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High on inspiration?

entertainment Updated: Aug 27, 2008 17:12 IST
Jaydeep Ghosh
Jaydeep Ghosh
Hindustan Times
Highlight Story

I hate it when one takes to things just because they are in fashion or because they are considered ‘cool’. Unfortunately, our beloved city has many such slaves of trivial pursuits. But more than that I despise those who create trends and coolness quotients using a disastrous element as their inspiration. Now take this — suddenly, Amy Winehouse is uber cool. Karl Lagerfeld calls her his muse and clothing brand — Guess? claims their new look is inspired by Amy Winehouse.

So Amy must be real cool. Girls, do you want to wind up scruffy, scrawny and toothless like her? I don’t deny her exceptional talent. Amy Winehouse’s story is a tragedy unfolding. With a string of problems including drug addiction, bulimia and a jailed hubby, troubled Amy Winehouse looks like a walking disaster zone.

I suspect you would have to be particularly warped to think she is an aspirational figure and worst, is a style icon. Fashion has always been flirting with drugs. In the 60s, designers flirted with hippie culture and not only painted the clothes in psychedelic colours but turned LSD into a fad. Then came heroine-chic in the 90s, when sickly looking emaciated models became the epitome of fashion. I still fail to understand what is so chic about heroin abuse.

Ever seen an addict? Chic would be the last word that comes to mind. At the turn of the millennium, Hedi Slimane of Dior Homme found drug-abuser Pete Doherty and his hedonistic lifestyle cool. Taking inspiration from this, Slimane thrust the new indie-boy look onto the catwalk and had super skinny models wearing super skinny clothes. Now it isn’t an easy job for a butter-chicken fed Delhi lad to cinch into the new skinny fashion.

But enslavement to fashion trends is fed to him from glossies and FTV, and he tries desperately to fit into the new skinny Dior suit. Desperation may also lead him to heroin addiction like Pete Doherty. Karl Lagerfeld is a czar of fashion and when a designer of his stature takes to emaciated, bruised, slurring onstage pop princess Amy Winehouse as his latest muse, I feel the repercussions are dangerous.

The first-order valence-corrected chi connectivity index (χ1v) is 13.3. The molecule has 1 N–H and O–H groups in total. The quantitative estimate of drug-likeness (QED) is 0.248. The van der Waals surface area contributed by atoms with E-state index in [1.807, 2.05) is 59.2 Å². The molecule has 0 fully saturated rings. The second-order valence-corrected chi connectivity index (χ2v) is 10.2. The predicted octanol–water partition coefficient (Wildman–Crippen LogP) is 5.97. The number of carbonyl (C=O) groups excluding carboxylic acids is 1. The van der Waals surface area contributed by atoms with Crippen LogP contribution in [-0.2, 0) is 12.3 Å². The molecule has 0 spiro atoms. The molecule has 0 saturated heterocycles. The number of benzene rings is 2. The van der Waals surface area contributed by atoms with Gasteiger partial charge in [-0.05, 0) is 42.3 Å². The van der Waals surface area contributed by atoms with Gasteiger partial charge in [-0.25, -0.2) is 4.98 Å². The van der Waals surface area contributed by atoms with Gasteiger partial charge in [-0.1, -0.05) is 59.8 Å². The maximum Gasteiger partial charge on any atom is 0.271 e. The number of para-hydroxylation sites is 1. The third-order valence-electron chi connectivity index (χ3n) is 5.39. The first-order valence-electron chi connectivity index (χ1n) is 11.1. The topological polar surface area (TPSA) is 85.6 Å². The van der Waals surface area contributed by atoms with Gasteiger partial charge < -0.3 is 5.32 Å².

Lagerfeld is in a position to define trends and dictate what’s cool and what’s not. So when he says, “She is a beautiful, gifted artist. And I very much like her hairdo... I took it as an inspiration. In fact, it was also Brigitte Bardot’s hairdo in the late 50’ and 60’. So, when I saw her, I knew it was the right moment. She is the new Brigitte”, millions of girls would try to emulate Amy and not only adopt her beehive hair-do but also her much publicised drug-fuelled lifestyle.

Isn’t that a risky affair? Things become more frightening when a high-street family brand like Guess? tom-toms about Amy Winehouse, the inspiration behind their latest collection, even when UN drug tsar Antonio Maria Costa described Winehouse as “the poster girl for drug abuse”. Trendsetters forget that by eulogising a pop culture icon with a destructive lifestyle, they are not just selling clothes but a lifestyle, which impressionable minds might just fall for.

"I have great respect for our desi designers and fashion brands as they never flirted with drugs
or violence to design their collection."

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